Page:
Tag: poem

Songs Written for Everyone – Tiffany Belieu

and no one
said they heard you

like I did in all the songs
about other girls

you said shut up they don’t 
write songs about us 

but smiled and swayed
when I whispered 

your name is the sigh 
of long grass

sharp as glass bottle cuts
on the bare foot of               

summer, confetti left
longingly after a parade –

the things that stick and sting
and stay

you called them meaningless
words from an in-love tongue 

but I didn’t hear
over the music you make

 

Tiffany Belieu is working hard on her dream of writing. Her work is published or forthcoming in Back Patio Press, Q/A Poetry, Muskeg Magazine, Rabid Oak and The Mantle among others. She loves tea and cats and can be found @tiffobot on Twitter

Pulse – Chella Courington

You talk to him
as if you care, rest

your fingers on his wrist,
touch him

longer

than needed. No!
You are the woman

lulled to sleep
in my arms,

My arms. Holding
you like Diego’s lilies

and now you turn
your back

on me. I’m close enough
to hear you lay

one word on top
another, holding back

a consonant
so he will want to dig.

What drawls in your bones
shakes my insides.

 

Chella Courington is a writer and teacher whose poems and stories appear in numerous anthologies and journals including Spillway, The Collagist, and The Los Angeles Review. Her novella, Adele and Tom: The Portrait of a Marriage, is forthcoming from Breaking Rules Publishing. Originally from the Appalachian South, Courington lives in California with another writer.  Visit her website at chellacourington.net

Dad, not Daddy – Denna Berg

I was so afraid of becoming his mom, that I became his dad.

Thinking we were subverting the norms;
because he washed the floors and I paid for the roof.
because he cooked the food and I drove the groceries home.

But the same walls were built.

We thought by trading spots we would build something new,
but we just read the same blueprint in the mirror.

We played house until the structure crumbled,
unable to hold the weight
the oven ripe with fresh cookies. 

 

 

Denna Berg was born and raised in Toronto, Canada, although her main hobby is taking long plane rides away from there. As a policy advisor during the day, she is new to embracing her creative writing abilities. When she is not coddling her words, you can also find her exploring groceries or trying to clear her schedule to make time for naps.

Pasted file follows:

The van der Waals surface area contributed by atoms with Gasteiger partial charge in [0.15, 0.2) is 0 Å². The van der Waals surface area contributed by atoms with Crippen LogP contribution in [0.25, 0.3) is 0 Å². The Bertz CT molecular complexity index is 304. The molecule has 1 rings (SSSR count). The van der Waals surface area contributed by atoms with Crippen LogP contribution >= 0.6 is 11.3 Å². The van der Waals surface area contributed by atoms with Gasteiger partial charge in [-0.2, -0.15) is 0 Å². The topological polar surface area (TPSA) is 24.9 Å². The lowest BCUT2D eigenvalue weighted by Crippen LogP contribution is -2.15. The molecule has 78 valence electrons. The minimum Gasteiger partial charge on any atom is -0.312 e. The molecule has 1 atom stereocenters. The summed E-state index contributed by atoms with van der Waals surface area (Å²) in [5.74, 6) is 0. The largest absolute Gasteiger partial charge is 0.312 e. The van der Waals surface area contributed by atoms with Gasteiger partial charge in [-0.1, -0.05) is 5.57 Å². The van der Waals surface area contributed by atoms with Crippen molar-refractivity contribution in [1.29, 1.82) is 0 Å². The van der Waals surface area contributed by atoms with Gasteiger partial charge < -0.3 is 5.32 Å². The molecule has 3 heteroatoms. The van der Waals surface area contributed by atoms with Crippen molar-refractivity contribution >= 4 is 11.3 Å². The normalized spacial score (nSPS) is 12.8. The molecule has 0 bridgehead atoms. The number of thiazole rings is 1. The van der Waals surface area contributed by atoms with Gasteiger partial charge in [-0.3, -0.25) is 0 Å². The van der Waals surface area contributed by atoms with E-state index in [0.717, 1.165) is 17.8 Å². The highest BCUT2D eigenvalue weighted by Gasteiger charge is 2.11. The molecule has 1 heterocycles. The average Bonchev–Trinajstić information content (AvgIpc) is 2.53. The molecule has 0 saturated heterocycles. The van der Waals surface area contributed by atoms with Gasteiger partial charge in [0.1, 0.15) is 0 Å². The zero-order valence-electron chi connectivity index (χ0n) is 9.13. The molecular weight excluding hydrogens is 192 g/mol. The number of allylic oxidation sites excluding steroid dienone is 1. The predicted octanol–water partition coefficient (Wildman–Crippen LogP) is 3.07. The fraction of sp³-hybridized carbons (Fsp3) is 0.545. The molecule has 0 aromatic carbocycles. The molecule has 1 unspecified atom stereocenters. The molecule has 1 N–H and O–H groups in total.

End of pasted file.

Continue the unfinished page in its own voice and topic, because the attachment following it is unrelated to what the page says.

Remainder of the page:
slither in – Ada Pelonia

you tell me your dreams about snakes.
there’s the lingering question of what 
was happening    it’s been constant, you 
tell me, and i nod because i’m afraid of
snakes and i don’t have much to say 
but you bug me by telling it’s probably
the phallic symbol as siri told you so 
and i only laugh 

but in my head maybe
it’s because you slithered your way into
our home without you knowing i knew.
i want to tell you that i dream about
snakes, too, and that they eat me whole
alive and well until their fangs pierce 
right through my heart breaking every
string of vein constricting in my body
and i might add that the snake has the
same voice as you do when he answered
your call late at night to slip out of the
sheets i thought he only warmed for us 
two    that perhaps the snake is both of
us in context i’m not entirely sure

 

 

Ada Pelonia is a writer from the Philippines. Her work has appeared in Germ Magazine, Royal Rose Magazine, 101 Words, and elsewhere. Besides reading fictional books and reading anything that comes to her mind, she enjoys drinking tea during rainy days. She’s also on Twitter @_adawrites.

 

 

 

 

Photo by Annie Spratt on Unsplash

She Was My Sister – Khaloud Al-Muttalibi

It may take a weird coincidence to make you feel relaxed
It may take the special touch of fine frost to turn
your head into a bulletin board.
We gathered, around the TV to watch the latest news. I thought
I had spotted some of your mates but could not say
It may take ice and fingers of flakes
to write about how you had danced your night away
to the bombing sound of rock and roll
In a mortuary, a young woman lay. She was
my sister, they say

 

Khaloud Al-Muttalibi is a poet and translator. She resides in the United Kingdom. She is the author of six poetry collections. She has also translated and edited two separate anthologies. Her poetry has been published in numerous magazines and journals, including After the Pause, The Glasgow Review of Books, Anapest, Harbinger Asylum, Ink Sweat & Tears and Poetry24.